The split was dubbed the "Mother of all Splits" because ZANU broke away from several other significant attempts at achieving unity between ZAPU and them; notably the "ZIPA" (1975 and PF(1979–80) accords. Some historians would suggest that Ken Flower, a former MI6 agent, was instrumental in the formation of ZANU in the interest of preserving and perpetuating white dominance and imperial agenda over Africans. In 1963, both organisations were banned, but in July 1964, the Second Chimurenga (aka the "Zimbabwe War of Liberation" or "the Rhodesian Bush War") began, and both organisations re-emerged with armed wings, Zimbabwe People's Revolutionary Army (ZIPRA) and Zimbabwe African National Liberation Army (ZANLA). These groups were provided weaponry from communist nations like Soviet Union and the China, and used guerrilla and traditional warfare.[10] The war waged until 1979, and Mugabe became Prime Minister of the newly liberated nation of Zimbabwe in 1980.

Joshua Nkomo became the first Minister of Home Affairs in 1980 until ZANU, under the leadership of Mugabe and Tsvangirai(then a Youth Chairperson of ZANU-Jongwe), unleashed violence, and massacred ZAPU members in Matababeland, Midlands, Manicalland,Mashonaland West, Mashonaland East and part of Masvingo Province, in what is now popularly known as the Gukurahundi Massacres.

In 1987, Nkomo was appointed Vice-President, an office he held for twelve years. Mugabe's administration proved controversial, and, as a leader, he has met serious opposition and criticism on the grounds of human rights abuses.

Notes[edit]

  1. ^ "Robert Gabriel Mugabe" Who's Who: Southern Africa. 2010. WhosWho.co.za. 1 December 2010 [1]
  2. ^ Phimister, Ian. "Rethinking the Reserves: Southern Rhodesia's Land Husbandry Act Reviewed." Journal of Southern African Studies. 19.2 (1993): pp. 226–29
  3. ^ Sibanda, Eliakim M. “The Zimbabwe African People's Union 1961–87: A Political History of Insurgency in Southern Rhodesia.” 1st ed. Asmara, ERITREA: Africa World Press, Inc. (2005): pp. 38
  4. ^ Sibanda, Eliakim M. "The Zimbabwe African People's Union 1961–87: A Political History of Insurgency in Southern Rhodesia." 1st ed. Asmara, ERITREA: Africa World Press, Inc. (2005): pp. 39–42
  5. ^ Msindo, Enocent. "Ethnicity and Nationalism in Urban Colonial Zimbabwe: Bulawayo, 1950 to 1963." Journal of Southern African Studies. 48.2 (2007): 274
  6. ^ "Joshua Mqabuko Nkomo." Encyclopedia of World Biography. 2004. Encyclopedia.com. (9 December 2010). [2]
  7. ^ TheMukiwa.com, 1 December 2010
  8. ^ Sibanda, Eliakim M. "The Zimbabwe African People's Union 1961–87: A Political History of Insurgency in Southern Rhodesia." 1st ed. Asmara, ERITREA: Africa World Press, Inc. (2005): pp. 34–36.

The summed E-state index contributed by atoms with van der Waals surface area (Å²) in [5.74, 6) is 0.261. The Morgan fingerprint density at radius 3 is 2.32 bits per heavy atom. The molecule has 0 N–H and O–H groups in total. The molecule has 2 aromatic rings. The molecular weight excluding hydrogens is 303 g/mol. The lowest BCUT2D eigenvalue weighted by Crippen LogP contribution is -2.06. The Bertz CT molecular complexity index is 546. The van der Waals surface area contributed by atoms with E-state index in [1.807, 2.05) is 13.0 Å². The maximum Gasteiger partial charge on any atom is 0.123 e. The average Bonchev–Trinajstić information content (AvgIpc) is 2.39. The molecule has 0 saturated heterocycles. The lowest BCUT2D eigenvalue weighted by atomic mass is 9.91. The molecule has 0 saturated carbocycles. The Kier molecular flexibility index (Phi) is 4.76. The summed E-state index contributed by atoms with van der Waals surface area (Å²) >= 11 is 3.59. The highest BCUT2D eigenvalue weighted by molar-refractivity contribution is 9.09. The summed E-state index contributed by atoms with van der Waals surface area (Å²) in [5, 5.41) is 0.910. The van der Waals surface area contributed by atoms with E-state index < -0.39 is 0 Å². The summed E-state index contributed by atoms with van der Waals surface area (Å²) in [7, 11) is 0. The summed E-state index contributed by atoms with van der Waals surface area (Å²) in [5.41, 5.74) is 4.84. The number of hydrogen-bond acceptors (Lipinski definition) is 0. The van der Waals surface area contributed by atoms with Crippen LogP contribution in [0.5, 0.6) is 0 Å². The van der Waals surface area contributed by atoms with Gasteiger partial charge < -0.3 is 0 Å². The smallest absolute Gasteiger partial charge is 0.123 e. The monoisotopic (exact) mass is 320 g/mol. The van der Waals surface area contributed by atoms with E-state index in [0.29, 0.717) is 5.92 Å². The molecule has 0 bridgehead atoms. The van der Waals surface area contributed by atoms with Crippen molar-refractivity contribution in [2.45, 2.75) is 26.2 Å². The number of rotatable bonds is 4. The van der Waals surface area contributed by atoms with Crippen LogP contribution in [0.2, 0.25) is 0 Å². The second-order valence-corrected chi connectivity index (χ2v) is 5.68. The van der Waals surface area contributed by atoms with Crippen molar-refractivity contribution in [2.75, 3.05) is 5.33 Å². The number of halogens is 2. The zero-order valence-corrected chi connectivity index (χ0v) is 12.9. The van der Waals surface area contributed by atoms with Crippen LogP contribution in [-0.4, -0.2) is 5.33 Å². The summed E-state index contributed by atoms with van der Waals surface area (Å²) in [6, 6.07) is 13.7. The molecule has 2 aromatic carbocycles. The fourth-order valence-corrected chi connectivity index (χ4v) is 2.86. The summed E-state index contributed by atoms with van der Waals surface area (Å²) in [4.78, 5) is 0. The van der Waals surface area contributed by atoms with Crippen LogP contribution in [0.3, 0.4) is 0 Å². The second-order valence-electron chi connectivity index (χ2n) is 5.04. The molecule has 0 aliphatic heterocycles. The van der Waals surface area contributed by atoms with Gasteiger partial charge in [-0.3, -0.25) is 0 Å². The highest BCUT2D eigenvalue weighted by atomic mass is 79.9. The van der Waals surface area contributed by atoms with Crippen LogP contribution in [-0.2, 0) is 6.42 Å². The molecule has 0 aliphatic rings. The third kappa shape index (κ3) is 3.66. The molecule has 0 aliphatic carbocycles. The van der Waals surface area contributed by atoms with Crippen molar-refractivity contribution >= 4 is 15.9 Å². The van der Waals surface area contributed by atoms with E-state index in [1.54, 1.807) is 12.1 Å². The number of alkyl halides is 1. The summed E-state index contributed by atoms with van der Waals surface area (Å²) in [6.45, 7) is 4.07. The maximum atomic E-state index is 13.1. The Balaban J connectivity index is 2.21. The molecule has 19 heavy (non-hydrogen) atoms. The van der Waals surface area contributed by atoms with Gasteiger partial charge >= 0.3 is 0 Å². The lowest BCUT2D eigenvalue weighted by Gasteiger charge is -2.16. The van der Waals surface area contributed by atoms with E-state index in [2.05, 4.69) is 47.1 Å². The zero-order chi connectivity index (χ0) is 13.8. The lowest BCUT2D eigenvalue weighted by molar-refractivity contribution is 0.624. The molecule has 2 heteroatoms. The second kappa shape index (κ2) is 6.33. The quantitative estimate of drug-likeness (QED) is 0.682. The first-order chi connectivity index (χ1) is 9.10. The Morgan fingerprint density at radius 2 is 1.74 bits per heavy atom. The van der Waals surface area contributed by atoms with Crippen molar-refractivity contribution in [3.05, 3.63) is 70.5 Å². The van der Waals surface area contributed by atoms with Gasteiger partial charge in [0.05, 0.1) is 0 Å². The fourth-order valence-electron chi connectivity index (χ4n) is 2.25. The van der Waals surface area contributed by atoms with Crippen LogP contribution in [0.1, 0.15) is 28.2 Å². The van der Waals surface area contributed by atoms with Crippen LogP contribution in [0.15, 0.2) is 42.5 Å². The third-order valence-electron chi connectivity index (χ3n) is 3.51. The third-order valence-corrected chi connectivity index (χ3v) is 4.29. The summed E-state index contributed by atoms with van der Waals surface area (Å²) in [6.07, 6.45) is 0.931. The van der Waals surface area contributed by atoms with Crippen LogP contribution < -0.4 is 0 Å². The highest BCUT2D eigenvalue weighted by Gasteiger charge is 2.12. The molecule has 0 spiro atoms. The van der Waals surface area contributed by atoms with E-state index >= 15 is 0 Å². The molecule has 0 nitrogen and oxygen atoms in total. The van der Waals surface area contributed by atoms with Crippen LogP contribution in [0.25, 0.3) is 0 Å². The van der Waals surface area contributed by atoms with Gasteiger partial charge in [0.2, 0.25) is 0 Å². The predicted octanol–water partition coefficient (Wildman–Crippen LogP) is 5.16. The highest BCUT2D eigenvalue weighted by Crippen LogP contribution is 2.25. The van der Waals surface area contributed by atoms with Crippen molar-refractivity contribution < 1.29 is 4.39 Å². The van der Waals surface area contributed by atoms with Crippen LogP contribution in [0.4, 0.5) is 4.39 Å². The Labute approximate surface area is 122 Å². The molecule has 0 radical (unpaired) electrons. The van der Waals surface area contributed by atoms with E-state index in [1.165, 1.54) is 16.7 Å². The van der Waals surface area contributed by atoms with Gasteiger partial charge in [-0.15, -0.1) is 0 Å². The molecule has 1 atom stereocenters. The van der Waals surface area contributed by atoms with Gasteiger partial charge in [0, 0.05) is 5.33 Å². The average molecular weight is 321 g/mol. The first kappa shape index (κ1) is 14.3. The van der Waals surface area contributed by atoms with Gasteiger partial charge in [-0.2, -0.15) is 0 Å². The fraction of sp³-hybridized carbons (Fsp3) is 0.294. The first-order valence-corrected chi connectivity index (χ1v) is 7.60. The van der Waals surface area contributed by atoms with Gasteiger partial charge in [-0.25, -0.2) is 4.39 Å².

9. ^ a b Day, John. "Review: Cold Comfort Confronted, and Rhodesian Black Behind Bars." Journal of Southern African Studies. 1.2 (1975): 265–66
  10. ^ a b "Weapons Flows in Zimbabwe, Mozambique and Swaziland" Monographs No 34. 1999. Iss.co.za. 1 December 2010 [3]
  11. ^ Gutterage, William & Spence, J.E. "Violence in Southern Africa." 1st ed. London: Newbury House. (1997): pp. 61
  12. ^ Sibanda, Eliakim M. “The Zimbabwe African People's Union 1961–87: A Political History of Insurgency in Southern Rhodesia.” 1st ed. Asmara, ERITREA: Africa World Press, Inc. (2005): pp. 37.
  13. ^ Phimister, Ian. "Rethinking the Reserves: Southern Rhodesia's Land Husbandry Act Reviewed." Journal of Southern African Studies. 19.2 (1993): pp. 227–28.
  14. ^ Kaler, Amy. "A Threat to the Nation and a Threat to the Men: The Banning of Depo-Provera in Zimbabwe" Journal of Southern African Studies. 24.2 (1981): pp. 356.
  15. ^ Sibanda, Eliakim M. “The Zimbabwe African People's Union 1961–87: A Political History of Insurgency in Southern Rhodesia.” 1st ed. Asmara, ERITREA: Africa World Press, Inc. (2005): pp. 41.
  16. ^ “Central Africa: Who’s a Liberal?" Time. 27 January 1958.
  17. ^ Sibanda, Eliakim M. "The Zimbabwe African People's Union 1961–87: A Political History of Insurgency in Southern Rhodesia." 1st ed. Asmara, ERITREA: Africa World Press, Inc. (2005): pp. 45–47.
  18. ^ 27 January 1958. Time. 1 December 2010 “Central Africa: Who’s a Liberal?"
  19. ^ Phimister, Ian. "Rethinking the Reserves: Southern Rhodesia's Land Husbandry Act Reviewed." Journal of Southern African Studies. 19.2 (1993): pp. 230–31
  20. ^ "Central Africa: Whols a Liberal?" TIME Magazine. 27 January 1958. Time.com. 1 Dec 2010 [4]
  21. ^ a b Sibanda, Eliakim M. "The Zimbabwe African People's Union 1961–87: A Political History of Insurgency in Southern Rhodesia." 1st ed. Asmara, ERITREA: Africa World Press, Inc. (2005): pp. 51–53
  22. ^ Sibanda, Eliakim M. "The Zimbabwe African People's Union 1961–87: A Political History of Insurgency in Southern Rhodesia." 1st ed. Asmara, ERITREA: Africa World Press, Inc. (2005): pp. 50
  23. ^ Bowman, Larry W. "Politics in Rhodesia: White Power in an African State." Harvard University Press. (1973): 59–61
  24. ^ "Southern Rhodesia: Ministry Of Justice Identity Statement" Archives In London and the M25 Area. 2001. Aim25.ac.uk. 1 December 2010 [5]
  25. ^ "Chiume and Nkomo to Tour U.S." Africa Today. 6.4 (1959): 2
  26. ^ "Chiume and Nkomo to Tour U.S." Africa Today. 6.4(1959): 2
  27. ^ Sibanda, Eliakim M. "The Zimbabwe African People's Union 1961–87: A Political History of Insurgency in Southern Rhodesia." 1st ed. Asmara, ERITREA: Africa World Press, Inc. (2005): pp. 52–53